A sump pump is vital to protecting homes from water damage during severe storms and heavy rains. They remove excess water from crawlspaces, the basement, and near the foundation and drive it away from the property.
To ensure uncompromised results, one should test their pump every six months before the fall and spring. Want to know how to test sump pumps?
Luckily, testing one is relatively straightforward and only requires a few minutes. Read on!
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How Do Sump Pumps Work?
A sump pump is a small device that removes water from a sump basin. Other than that, they help avoid groundwater intrusion and are instrumental if your basement floods due to burst pipes or malfunctioning washing machines.
The unit is placed in the lower section of a building or home and is designed to avoid flooding after heavy rainfalls and storms.
Sump pits under the building or home collect water. And when this water passes a specific point, sump pumps self-activate and channel it away.
Remember, the number of times a pump runs depends on how humid the place is.
While the pump and pit are relatively simple to locate, there’s a range of other components that work to keep humidity away from home too.
The discharge pipe removes water and drains it outside. The tube must be placed cautiously to ensure water doesn’t circle back. In addition to that, these discharge pipes have check valves to channel water away. And the water is directed through the tubes with the help of a fan-like motor.
Why Test Your Sump Pump?
Sump pumps are one of the most vital plumbing components that ensure water never accumulates in the house or near its foundations.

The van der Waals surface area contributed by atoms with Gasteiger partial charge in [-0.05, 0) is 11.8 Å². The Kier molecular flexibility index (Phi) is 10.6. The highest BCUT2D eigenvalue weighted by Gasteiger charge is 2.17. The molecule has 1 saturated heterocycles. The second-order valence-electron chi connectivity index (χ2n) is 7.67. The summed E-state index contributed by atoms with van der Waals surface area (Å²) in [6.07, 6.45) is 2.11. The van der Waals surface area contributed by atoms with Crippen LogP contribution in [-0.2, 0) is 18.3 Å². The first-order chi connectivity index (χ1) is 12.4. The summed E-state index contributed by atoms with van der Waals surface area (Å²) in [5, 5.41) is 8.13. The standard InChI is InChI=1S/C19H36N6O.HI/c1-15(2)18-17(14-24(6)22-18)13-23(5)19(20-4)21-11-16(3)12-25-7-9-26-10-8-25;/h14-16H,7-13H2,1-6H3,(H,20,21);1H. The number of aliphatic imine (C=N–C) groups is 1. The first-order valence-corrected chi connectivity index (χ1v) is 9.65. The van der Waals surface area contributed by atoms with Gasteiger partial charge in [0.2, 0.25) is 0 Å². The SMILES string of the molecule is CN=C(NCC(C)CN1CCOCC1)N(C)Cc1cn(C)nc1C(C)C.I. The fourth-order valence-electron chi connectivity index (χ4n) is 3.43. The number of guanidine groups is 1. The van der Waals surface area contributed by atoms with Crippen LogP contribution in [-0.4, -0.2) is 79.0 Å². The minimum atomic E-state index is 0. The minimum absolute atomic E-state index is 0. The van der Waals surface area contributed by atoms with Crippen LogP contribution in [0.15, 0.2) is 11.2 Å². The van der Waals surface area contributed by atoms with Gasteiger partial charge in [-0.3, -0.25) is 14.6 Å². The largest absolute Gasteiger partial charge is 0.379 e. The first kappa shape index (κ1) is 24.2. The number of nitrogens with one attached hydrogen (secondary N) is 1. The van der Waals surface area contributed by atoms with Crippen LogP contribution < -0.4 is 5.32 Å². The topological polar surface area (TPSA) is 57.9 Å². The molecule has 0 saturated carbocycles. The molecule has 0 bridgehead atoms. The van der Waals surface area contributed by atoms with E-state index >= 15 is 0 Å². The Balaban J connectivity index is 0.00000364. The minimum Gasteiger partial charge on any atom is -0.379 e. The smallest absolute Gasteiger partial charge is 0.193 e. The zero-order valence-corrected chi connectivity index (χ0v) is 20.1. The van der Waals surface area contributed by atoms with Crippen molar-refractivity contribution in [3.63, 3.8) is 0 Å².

And if water levels rise above an adequate range, they drive it away to a containment pond or storm sewer.
For best results, you must test sump pumps periodically, especially during heavy rains, to avoid potential water damage.
How To Test If Sump Pump Is Working
Always begin by checking your manufacturer’s manual for pump-specific tests.
With that said, here are some convincing ways to test your sump pump without calling in a professional.
Turn It Off And On
One of the best ways to test electrical appliances is by turning them off then on again. Cycling the current will reset its motor and potentially the CPU, provided the sump pump has a board computer.
After switching back the power, wait for the pump to begin pumping. Just make sure to switch off the sump pump properly; otherwise, there remains a risk of a power surge that may damage its circuits.
Run The Sump Pump
First, fill the basin with water (use five buckets at most) and allow the sump pump to operate. If the device is working correctly, the water will disappear in six to twelve minutes.
Note: run the sump pump twice if you live in a place with more than acceptable groundwater levels.
Even some of the most powerful sump pumps won’t dry a cellar if the drainpipe is clogged. The problem is that sump pits and drainage lines accumulate dirt, pebbles, rocks, and other debris that distort operations.
Start by adding a few buckets of water, then power up the unit. If the drainage system fails to drive water outside, you better call an expert to unclog it.
Check the alarm every quarter by pressing and holding the given test button. If you have a Wifi-alarm, ensure it’s connected and sends prompt alerts to a phone and your email.
Test Battery Backup
If your sump pump has a battery backup, it’s crucial to check if it’s operating and the battery charge level.
To ensure this, disconnect the device from the wall source.
Now add a few water buckets to the basin. Wait a couple of seconds! If the device kicks off, it means the battery works fine.
For clarity, watch this video that describes each of these steps in detail.
How To Test Sump Pump Battery Backup
Battery backup pumps should be checked in a similar way you test your regular sump pump. Nevertheless, here’s how you can test if the sump pump battery backup is working or not:
Check The Power
Please disconnect the power, then connect it back. Typically, the given socket will have two different plugs. One connection is for the float switch, and the other is for the motor.
Unplug both of them and just connect the one leading to the pump. Now, if the unit fails to activate instantaneously, you have to repair or replace it.